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Audra Lindley

Audra Lindley (1918-1997) was an American actress. Born on September 24, 1918 in Los Angeles, California, Lindley was the product of show business parents. She got her early start in Hollywood by being a stand-in, which eventually progressed to stunt work. Nothing panned out, and she went to New York in her mid-twenties to take her talent to the stage. Among her many Broadway plays were: "On Golden Pond", "Playhouse 90", "Long Day's Journey into Night", "Horse Heavens" and many others. She took time off to get married and raise five children. Upon resuming her career, she began to make steady appearances on television, including a 6-year stint as manipulative "Aunt Liz" Matthews on NBC soap Another World.

Her greatest fame arrived when she began playing the wisecracking, perpetually unfulfillfed Mrs. Roper on the hit sitcom Three's Company (1977) (Lindley wore a wig to maintain the character's exagerrated hairstyle). The character and her husband Mr. Roper were so popular that they were spun off to their own show, The Ropers (1979), which was not a success. Lindley continued to appear steadily on television and film. One of her last notable roles was a character part in the lesbian romance film Desert Hearts (1985). Lindley wanted to retape one key scene. The director, Donna Dietch, replied that they did not have the budget for reshooting. Lindley said that she would buy a portion of the film if Dietch let her do just that one take again. Dietch agreed, and Lindley kept her word (the film went on to become a cult classic and make a solid profit). Lindley garnered further parts of all sizes in various TV films and series, the last being a recurring role on the CBS sitcom Cybill. Lindley unexpectedly succumbed to leukemia on October 16, 1997, a "Cybill" script by her hospital bedside.


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Lindley unexpectedly succumbed to leukemia on October 16, 1997, a "Cybill" script by her hospital bedside. She is interred in the Forest Lawn Memorial Park Cemetery in Glendale, California. Although Gable remarried, he was buried next to her. Lindley garnered further parts of all sizes in various TV films and series, the last being a recurring role on the CBS sitcom Cybill. Its producers decided to cut part of the film in which her character asks, "What can happen in a plane?". Dietch agreed, and Lindley kept her word (the film went on to become a cult classic and make a solid profit). Her final film, To Be or Not to Be, was in post-production at the time of her death. Lindley said that she would buy a portion of the film if Dietch let her do just that one take again. The Liberty ship SS Lombard was named for her, and Gable attended its launching on January 15, 1944.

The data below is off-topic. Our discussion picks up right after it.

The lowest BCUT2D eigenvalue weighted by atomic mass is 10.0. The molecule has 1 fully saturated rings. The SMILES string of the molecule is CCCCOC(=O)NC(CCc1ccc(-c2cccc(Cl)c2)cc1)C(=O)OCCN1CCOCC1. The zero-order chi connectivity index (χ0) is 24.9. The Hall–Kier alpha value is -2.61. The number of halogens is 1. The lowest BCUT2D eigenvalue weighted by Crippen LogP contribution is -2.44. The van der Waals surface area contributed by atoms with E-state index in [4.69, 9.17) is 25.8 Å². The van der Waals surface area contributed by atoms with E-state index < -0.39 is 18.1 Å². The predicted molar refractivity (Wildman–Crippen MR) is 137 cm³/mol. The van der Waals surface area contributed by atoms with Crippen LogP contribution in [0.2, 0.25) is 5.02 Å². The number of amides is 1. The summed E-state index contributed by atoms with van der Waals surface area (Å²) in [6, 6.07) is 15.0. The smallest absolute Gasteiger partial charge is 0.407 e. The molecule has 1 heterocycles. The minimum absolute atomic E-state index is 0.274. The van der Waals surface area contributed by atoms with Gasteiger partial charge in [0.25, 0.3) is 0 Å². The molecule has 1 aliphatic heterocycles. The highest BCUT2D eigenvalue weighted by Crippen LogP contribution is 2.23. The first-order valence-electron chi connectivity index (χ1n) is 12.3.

The director, Donna Dietch, replied that they did not have the budget for reshooting. Roosevelt, who admired her patriotism, declared her the first woman killed in the line of duty during the war and posthumously awarded her the Presidential Medal of Freedom. Lindley wanted to retape one key scene. Just before boarding the plane in Indiana, she addressed her fans, saying "Before I say goodbye to you all, come on and join me in a big cheer! V for Victory!" President Franklin D. One of her last notable roles was a character part in the lesbian romance film Desert Hearts (1985). Carole Lombard was killed in a airplane crash in Nevada when returning from a war bond tour in 1942. Lindley continued to appear steadily on television and film. She married Clark Gable in 1939.

Roper were so popular that they were spun off to their own show, The Ropers (1979), which was not a success. She married actor William Powell in 1931; they divorced two years later. The character and her husband Mr. It was a comedy, My Man Godfrey (1936) for which she received an Academy Award for Best Actress nomination. Roper on the hit sitcom Three's Company (1977) (Lindley wore a wig to maintain the character's exagerrated hairstyle). Carole Lombard became one of Hollywood's top comedy actresses in the 1930s. Her greatest fame arrived when she began playing the wisecracking, perpetually unfulfillfed Mrs. In 1930 she began working as for Paramount Pictures.

Upon resuming her career, she began to make steady appearances on television, including a 6-year stint as manipulative "Aunt Liz" Matthews on NBC soap Another World. She became a well known actress and managed to make a smooth transition to sound films, starting with High Voltage (1929). She took time off to get married and raise five children. She also worked for Mack Sennett and Pathé Pictures. Among her many Broadway plays were: "On Golden Pond", "Playhouse 90", "Long Day's Journey into Night", "Horse Heavens" and many others. In 1925 she was signed as a contract player with 20th Century Fox. Nothing panned out, and she went to New York in her mid-twenties to take her talent to the stage. In some of her early movies she was credited as Jane Peters, and then as Carol Lombard.

She got her early start in Hollywood by being a stand-in, which eventually progressed to stunt work. In the 1920s she worked in several low-budget productions. Born on September 24, 1918 in Los Angeles, California, Lindley was the product of show business parents. She made her film debut at the age of 12 in A Perfect Crime (1921) (There has been some speculation that she was actually a few years older than her given birthdate). Audra Lindley (1918-1997) was an American actress. She was born Jane Alice Peters in Fort Wayne, Indiana. Carole Lombard (October 6, 1908 - January 16, 1942) was an American actress.

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